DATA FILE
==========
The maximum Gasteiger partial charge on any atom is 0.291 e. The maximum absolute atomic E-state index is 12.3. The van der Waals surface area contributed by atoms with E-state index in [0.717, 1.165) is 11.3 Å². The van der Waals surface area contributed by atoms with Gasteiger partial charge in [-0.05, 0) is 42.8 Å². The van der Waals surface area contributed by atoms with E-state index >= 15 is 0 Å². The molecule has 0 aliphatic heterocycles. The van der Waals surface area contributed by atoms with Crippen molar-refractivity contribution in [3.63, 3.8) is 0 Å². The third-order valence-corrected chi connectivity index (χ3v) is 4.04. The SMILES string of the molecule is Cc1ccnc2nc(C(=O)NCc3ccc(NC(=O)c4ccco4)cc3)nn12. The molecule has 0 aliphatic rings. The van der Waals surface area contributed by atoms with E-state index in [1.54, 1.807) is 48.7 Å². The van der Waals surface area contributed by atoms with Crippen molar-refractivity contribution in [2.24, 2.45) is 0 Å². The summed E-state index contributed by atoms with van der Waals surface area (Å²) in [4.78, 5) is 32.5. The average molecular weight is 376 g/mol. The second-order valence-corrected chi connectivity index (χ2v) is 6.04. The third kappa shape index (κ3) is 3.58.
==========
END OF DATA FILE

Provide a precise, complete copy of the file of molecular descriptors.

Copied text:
The maximum Gasteiger partial charge on any atom is 0.291 e. The maximum absolute atomic E-state index is 12.3. The van der Waals surface area contributed by atoms with E-state index in [0.717, 1.165) is 11.3 Å². The van der Waals surface area contributed by atoms with Gasteiger partial charge in [-0.05, 0) is 42.8 Å². The van der Waals surface area contributed by atoms with E-state index >= 15 is 0 Å². The molecule has 0 aliphatic heterocycles. The van der Waals surface area contributed by atoms with Crippen molar-refractivity contribution in [3.63, 3.8) is 0 Å². The third-order valence-corrected chi connectivity index (χ3v) is 4.04. The SMILES string of the molecule is Cc1ccnc2nc(C(=O)NCc3ccc(NC(=O)c4ccco4)cc3)nn12. The molecule has 0 aliphatic rings. The van der Waals surface area contributed by atoms with E-state index in [1.54, 1.807) is 48.7 Å². The van der Waals surface area contributed by atoms with Crippen molar-refractivity contribution in [2.24, 2.45) is 0 Å². The summed E-state index contributed by atoms with van der Waals surface area (Å²) in [4.78, 5) is 32.5. The average molecular weight is 376 g/mol. The second-order valence-corrected chi connectivity index (χ2v) is 6.04. The third kappa shape index (κ3) is 3.58.